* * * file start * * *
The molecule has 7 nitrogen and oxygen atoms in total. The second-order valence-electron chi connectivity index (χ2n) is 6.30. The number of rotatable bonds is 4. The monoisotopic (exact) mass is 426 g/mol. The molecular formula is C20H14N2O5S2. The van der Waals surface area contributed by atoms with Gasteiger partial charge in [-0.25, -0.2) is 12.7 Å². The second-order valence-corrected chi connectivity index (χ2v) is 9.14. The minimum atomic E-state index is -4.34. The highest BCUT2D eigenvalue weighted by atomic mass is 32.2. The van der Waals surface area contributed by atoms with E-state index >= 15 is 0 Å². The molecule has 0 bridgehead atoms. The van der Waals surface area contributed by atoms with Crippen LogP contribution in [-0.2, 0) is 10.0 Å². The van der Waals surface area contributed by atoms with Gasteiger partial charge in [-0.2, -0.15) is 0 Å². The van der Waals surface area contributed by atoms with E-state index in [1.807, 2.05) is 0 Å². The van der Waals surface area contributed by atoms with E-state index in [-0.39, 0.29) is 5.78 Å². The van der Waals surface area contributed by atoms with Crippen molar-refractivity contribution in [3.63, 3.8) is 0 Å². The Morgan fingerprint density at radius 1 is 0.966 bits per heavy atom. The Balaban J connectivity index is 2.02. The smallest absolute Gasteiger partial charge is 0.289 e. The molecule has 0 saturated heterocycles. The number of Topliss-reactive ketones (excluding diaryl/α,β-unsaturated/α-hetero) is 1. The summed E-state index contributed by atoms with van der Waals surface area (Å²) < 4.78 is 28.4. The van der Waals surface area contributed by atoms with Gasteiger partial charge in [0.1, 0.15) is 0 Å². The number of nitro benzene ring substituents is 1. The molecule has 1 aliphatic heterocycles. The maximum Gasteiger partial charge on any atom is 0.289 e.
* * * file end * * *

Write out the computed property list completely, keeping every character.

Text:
The molecule has 7 nitrogen and oxygen atoms in total. The second-order valence-electron chi connectivity index (χ2n) is 6.30. The number of rotatable bonds is 4. The monoisotopic (exact) mass is 426 g/mol. The molecular formula is C20H14N2O5S2. The van der Waals surface area contributed by atoms with Gasteiger partial charge in [-0.25, -0.2) is 12.7 Å². The second-order valence-corrected chi connectivity index (χ2v) is 9.14. The minimum atomic E-state index is -4.34. The highest BCUT2D eigenvalue weighted by atomic mass is 32.2. The van der Waals surface area contributed by atoms with E-state index >= 15 is 0 Å². The molecule has 0 bridgehead atoms. The van der Waals surface area contributed by atoms with Crippen LogP contribution in [-0.2, 0) is 10.0 Å². The van der Waals surface area contributed by atoms with Gasteiger partial charge in [-0.2, -0.15) is 0 Å². The van der Waals surface area contributed by atoms with E-state index in [1.807, 2.05) is 0 Å². The van der Waals surface area contributed by atoms with E-state index in [-0.39, 0.29) is 5.78 Å². The van der Waals surface area contributed by atoms with Crippen molar-refractivity contribution in [3.63, 3.8) is 0 Å². The Morgan fingerprint density at radius 1 is 0.966 bits per heavy atom. The Balaban J connectivity index is 2.02. The smallest absolute Gasteiger partial charge is 0.289 e. The molecule has 0 saturated heterocycles. The number of Topliss-reactive ketones (excluding diaryl/α,β-unsaturated/α-hetero) is 1. The summed E-state index contributed by atoms with van der Waals surface area (Å²) < 4.78 is 28.4. The van der Waals surface area contributed by atoms with Gasteiger partial charge in [0.1, 0.15) is 0 Å². The number of nitro benzene ring substituents is 1. The molecule has 1 aliphatic heterocycles. The maximum Gasteiger partial charge on any atom is 0.289 e.